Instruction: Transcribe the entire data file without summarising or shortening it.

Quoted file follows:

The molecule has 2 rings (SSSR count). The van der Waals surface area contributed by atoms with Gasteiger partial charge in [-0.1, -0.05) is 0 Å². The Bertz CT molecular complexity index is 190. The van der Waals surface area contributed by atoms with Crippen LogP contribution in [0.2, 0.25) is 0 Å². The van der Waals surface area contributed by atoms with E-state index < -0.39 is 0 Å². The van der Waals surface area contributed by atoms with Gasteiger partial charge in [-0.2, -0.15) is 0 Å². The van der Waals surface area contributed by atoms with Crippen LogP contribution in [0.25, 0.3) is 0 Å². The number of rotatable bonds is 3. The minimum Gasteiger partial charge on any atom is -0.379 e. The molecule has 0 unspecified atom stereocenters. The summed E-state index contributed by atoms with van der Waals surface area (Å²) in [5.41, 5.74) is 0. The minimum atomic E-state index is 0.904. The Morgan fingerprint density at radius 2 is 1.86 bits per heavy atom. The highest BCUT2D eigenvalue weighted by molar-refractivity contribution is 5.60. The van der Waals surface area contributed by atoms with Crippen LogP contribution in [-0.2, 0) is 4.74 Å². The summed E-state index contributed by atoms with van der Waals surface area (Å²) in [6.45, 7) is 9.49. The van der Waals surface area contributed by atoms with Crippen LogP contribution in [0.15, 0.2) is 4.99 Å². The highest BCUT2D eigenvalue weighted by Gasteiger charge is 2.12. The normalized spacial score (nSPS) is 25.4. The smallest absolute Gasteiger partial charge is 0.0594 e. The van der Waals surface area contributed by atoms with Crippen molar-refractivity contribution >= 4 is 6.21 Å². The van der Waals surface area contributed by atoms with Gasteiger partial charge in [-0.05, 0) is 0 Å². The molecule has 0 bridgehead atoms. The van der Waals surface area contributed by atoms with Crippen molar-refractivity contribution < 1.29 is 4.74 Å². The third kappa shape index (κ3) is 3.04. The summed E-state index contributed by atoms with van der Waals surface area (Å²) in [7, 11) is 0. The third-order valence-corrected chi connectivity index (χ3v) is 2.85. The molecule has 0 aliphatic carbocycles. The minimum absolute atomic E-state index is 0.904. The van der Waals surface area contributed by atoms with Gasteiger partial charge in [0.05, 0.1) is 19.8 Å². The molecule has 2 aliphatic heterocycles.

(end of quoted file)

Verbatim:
The molecule has 2 rings (SSSR count). The van der Waals surface area contributed by atoms with Gasteiger partial charge in [-0.1, -0.05) is 0 Å². The Bertz CT molecular complexity index is 190. The van der Waals surface area contributed by atoms with Crippen LogP contribution in [0.2, 0.25) is 0 Å². The van der Waals surface area contributed by atoms with E-state index < -0.39 is 0 Å². The van der Waals surface area contributed by atoms with Gasteiger partial charge in [-0.2, -0.15) is 0 Å². The van der Waals surface area contributed by atoms with Crippen LogP contribution in [0.25, 0.3) is 0 Å². The number of rotatable bonds is 3. The minimum Gasteiger partial charge on any atom is -0.379 e. The molecule has 0 unspecified atom stereocenters. The summed E-state index contributed by atoms with van der Waals surface area (Å²) in [5.41, 5.74) is 0. The minimum atomic E-state index is 0.904. The Morgan fingerprint density at radius 2 is 1.86 bits per heavy atom. The highest BCUT2D eigenvalue weighted by molar-refractivity contribution is 5.60. The van der Waals surface area contributed by atoms with Crippen LogP contribution in [-0.2, 0) is 4.74 Å². The summed E-state index contributed by atoms with van der Waals surface area (Å²) in [6.45, 7) is 9.49. The van der Waals surface area contributed by atoms with Crippen LogP contribution in [0.15, 0.2) is 4.99 Å². The highest BCUT2D eigenvalue weighted by Gasteiger charge is 2.12. The normalized spacial score (nSPS) is 25.4. The smallest absolute Gasteiger partial charge is 0.0594 e. The van der Waals surface area contributed by atoms with Crippen molar-refractivity contribution >= 4 is 6.21 Å². The van der Waals surface area contributed by atoms with Gasteiger partial charge in [-0.05, 0) is 0 Å². The molecule has 0 bridgehead atoms. The van der Waals surface area contributed by atoms with Crippen molar-refractivity contribution < 1.29 is 4.74 Å². The third kappa shape index (κ3) is 3.04. The summed E-state index contributed by atoms with van der Waals surface area (Å²) in [7, 11) is 0. The third-order valence-corrected chi connectivity index (χ3v) is 2.85. The molecule has 0 aliphatic carbocycles. The minimum absolute atomic E-state index is 0.904. The van der Waals surface area contributed by atoms with Gasteiger partial charge in [0.05, 0.1) is 19.8 Å². The molecule has 2 aliphatic heterocycles.